The outcome of a chemical reaction may depend on a variety of factors such as temperature, solvent, pH, reactant ratios, exposure to light, etc. You will examine the product(s) formed by the reaction an aromatic ketone (p-methoxyacetophenone) with household bleach under two sets of conditions (Figure 1). You will run Reaction A during your first week in lab and Reaction B in your second week. The primary objective of the project is to determine whether or not the two reactions produce the same product by determining the structures of Products A and B.

Figure 1. Project 1 examines the reaction between p-methoxyacetophenone and bleach under two different conditions.

The active ingredient in household bleach is sodium hypochlorite (NaOCl), an oxidizing agent. Remember that in organic compounds, oxidation can generally be recognized as either 1) an increase in the number of bonds between carbon atoms and electronegative atoms (usually oxygen or halogens) or 2) a decrease in the number of bonds between carbon and hydrogen (Figure 2).

Figure 2. Oxidation reactions result in an increase in the number of bonds between carbon and oxygen (or some other element more electronegative than carbon).

In an aqueous solution such as bleach, the hypochlorite ion is involved in two important equilibria. The first (Equilibrium A, Figure 3) is an acid-base reaction with water to produce hypochlorous acid. The second (Equilibrium B, Figure 3) is a reaction with aqueous chloride anions (present in the bleach solution) to generate molecular chlorine, which is also a powerful oxidizing agent. An analysis of the species present in these two equations should suggest that the reaction pH might strongly influence the concentration of the two potential oxidizing agents and therefore the structure of the product generated by the reaction of bleach with the organic substrate.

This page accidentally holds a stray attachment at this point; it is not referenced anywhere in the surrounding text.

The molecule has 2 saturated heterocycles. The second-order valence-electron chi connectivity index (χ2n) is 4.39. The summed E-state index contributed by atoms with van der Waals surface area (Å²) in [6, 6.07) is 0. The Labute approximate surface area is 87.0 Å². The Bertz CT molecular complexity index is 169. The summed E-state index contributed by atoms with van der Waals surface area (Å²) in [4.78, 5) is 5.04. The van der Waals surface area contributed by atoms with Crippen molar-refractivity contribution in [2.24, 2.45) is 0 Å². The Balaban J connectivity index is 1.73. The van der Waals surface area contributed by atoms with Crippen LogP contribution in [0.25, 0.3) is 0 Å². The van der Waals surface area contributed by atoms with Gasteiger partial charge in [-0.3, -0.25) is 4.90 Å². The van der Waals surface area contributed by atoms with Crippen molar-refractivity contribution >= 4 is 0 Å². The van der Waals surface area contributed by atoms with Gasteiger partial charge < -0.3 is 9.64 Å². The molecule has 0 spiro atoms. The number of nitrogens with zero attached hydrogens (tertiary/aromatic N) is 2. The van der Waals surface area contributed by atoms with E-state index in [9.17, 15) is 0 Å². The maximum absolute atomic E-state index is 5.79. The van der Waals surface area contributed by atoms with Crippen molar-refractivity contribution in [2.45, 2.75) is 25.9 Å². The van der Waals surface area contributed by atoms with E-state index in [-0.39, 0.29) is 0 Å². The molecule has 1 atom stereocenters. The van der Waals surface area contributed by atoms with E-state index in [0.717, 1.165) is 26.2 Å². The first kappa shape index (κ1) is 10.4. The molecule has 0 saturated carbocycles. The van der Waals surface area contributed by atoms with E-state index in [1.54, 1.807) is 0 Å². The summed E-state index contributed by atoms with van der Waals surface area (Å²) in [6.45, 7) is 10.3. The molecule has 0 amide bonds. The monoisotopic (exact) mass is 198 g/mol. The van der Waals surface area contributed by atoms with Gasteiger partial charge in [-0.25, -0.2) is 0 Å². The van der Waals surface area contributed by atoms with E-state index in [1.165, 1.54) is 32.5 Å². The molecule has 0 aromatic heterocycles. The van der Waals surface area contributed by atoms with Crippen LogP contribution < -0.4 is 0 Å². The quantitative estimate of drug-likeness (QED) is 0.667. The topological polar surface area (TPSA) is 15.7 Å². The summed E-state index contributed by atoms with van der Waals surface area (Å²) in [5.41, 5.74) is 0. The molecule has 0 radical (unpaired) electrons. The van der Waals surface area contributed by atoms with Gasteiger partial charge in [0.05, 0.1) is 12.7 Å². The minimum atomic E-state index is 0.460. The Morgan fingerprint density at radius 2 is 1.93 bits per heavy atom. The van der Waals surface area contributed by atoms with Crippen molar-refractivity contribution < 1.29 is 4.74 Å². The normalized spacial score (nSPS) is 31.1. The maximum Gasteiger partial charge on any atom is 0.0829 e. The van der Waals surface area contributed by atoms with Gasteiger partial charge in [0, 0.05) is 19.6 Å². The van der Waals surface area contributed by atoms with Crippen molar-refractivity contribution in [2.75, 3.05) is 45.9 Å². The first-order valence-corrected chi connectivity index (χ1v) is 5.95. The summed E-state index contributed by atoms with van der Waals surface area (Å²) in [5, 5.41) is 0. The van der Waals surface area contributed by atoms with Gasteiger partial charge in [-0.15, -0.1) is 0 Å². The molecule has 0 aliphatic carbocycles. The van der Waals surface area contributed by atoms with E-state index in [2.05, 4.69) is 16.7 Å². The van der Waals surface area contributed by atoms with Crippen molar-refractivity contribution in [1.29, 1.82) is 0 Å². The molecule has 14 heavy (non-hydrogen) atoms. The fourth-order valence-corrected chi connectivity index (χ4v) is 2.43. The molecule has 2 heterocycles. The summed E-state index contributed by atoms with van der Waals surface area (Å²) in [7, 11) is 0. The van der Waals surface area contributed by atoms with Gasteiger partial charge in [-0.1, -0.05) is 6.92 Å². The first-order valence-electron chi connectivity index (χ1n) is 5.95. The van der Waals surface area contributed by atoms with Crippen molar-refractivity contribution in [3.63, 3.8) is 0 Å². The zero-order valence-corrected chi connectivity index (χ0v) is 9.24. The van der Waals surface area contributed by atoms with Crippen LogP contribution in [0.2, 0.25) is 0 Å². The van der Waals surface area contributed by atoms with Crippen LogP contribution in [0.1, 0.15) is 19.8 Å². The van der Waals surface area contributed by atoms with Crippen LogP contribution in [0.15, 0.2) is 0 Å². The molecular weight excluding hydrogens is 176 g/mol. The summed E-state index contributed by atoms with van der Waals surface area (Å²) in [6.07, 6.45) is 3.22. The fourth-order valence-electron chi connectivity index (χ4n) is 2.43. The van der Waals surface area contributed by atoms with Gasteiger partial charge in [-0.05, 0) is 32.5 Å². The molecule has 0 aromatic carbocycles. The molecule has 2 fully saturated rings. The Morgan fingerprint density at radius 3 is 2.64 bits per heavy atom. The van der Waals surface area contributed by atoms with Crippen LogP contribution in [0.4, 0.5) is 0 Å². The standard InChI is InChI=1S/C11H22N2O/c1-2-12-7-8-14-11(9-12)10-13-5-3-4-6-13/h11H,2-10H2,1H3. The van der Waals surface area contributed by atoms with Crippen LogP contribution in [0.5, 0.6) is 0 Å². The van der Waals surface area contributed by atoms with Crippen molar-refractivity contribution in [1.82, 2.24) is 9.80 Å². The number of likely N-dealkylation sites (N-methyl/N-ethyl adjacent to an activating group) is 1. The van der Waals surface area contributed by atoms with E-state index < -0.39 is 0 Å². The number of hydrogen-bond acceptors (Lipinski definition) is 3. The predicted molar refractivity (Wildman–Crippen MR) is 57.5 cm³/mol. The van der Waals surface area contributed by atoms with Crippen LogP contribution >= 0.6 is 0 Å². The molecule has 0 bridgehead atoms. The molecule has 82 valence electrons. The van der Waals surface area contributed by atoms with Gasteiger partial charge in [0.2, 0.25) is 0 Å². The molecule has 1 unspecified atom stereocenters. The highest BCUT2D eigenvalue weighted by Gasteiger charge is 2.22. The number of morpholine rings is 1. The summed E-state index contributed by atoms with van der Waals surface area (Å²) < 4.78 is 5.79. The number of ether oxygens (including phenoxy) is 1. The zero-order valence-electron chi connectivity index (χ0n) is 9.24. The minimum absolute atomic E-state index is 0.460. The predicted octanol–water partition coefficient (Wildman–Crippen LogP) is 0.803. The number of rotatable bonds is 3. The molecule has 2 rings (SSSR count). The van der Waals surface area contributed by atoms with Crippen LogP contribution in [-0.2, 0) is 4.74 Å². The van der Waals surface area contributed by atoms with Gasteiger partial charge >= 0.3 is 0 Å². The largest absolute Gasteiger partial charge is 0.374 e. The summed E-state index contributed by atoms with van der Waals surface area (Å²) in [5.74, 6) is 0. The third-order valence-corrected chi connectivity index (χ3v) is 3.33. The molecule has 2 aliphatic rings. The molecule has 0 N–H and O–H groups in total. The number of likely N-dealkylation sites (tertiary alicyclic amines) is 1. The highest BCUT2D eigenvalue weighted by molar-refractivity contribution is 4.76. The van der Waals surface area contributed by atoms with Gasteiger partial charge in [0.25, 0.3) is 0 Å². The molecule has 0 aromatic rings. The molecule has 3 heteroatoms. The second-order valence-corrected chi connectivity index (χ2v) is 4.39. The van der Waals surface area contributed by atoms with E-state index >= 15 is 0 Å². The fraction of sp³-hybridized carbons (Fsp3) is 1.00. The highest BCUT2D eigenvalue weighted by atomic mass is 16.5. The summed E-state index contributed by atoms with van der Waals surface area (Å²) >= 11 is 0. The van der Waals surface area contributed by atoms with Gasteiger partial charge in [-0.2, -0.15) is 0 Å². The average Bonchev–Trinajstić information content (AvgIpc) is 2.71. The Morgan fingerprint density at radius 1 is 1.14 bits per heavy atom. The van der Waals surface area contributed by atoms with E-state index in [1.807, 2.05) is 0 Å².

Figure 3. The hypochlorite anion (ClO-) in bleach participates in two important equilibria.

As you plan your lab work, review any techniques with which you are uncomfortable. Descriptions and generic procedural details for basic lab techniques are available in the Lab Techniques section.

Whenever you are performing a chemical reaction in which the product structure is unknown, it is helpful to analyze the characterization data (e.g., MS, IR, NMR) of the substrate (reactant molecule) before running the reaction. You may then be able to spot what changed about the molecular structure by comparing the product data to that of the reactant. Two databases that you may use to look up standard spectra of many organic compounds, including p-methoxyacetophenone, are linked here and here.